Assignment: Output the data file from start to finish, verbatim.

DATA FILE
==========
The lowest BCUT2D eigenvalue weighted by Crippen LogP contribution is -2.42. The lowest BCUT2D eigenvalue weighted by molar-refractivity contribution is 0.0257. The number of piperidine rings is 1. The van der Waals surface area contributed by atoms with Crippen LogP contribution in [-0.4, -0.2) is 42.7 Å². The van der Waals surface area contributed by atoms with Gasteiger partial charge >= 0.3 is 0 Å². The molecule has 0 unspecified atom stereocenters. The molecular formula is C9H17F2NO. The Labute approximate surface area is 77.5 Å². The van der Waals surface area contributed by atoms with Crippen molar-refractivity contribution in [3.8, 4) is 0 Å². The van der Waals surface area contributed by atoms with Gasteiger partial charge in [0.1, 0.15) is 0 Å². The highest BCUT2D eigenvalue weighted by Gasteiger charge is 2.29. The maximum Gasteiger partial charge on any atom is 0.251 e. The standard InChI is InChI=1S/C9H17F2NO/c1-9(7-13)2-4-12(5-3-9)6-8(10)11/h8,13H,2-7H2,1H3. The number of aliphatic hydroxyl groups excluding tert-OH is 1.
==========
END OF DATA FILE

The lowest BCUT2D eigenvalue weighted by Crippen LogP contribution is -2.42. The lowest BCUT2D eigenvalue weighted by molar-refractivity contribution is 0.0257. The number of piperidine rings is 1. The van der Waals surface area contributed by atoms with Crippen LogP contribution in [-0.4, -0.2) is 42.7 Å². The van der Waals surface area contributed by atoms with Gasteiger partial charge >= 0.3 is 0 Å². The molecule has 0 unspecified atom stereocenters. The molecular formula is C9H17F2NO. The Labute approximate surface area is 77.5 Å². The van der Waals surface area contributed by atoms with Crippen molar-refractivity contribution in [3.8, 4) is 0 Å². The van der Waals surface area contributed by atoms with Gasteiger partial charge in [0.1, 0.15) is 0 Å². The highest BCUT2D eigenvalue weighted by Gasteiger charge is 2.29. The maximum Gasteiger partial charge on any atom is 0.251 e. The standard InChI is InChI=1S/C9H17F2NO/c1-9(7-13)2-4-12(5-3-9)6-8(10)11/h8,13H,2-7H2,1H3. The number of aliphatic hydroxyl groups excluding tert-OH is 1.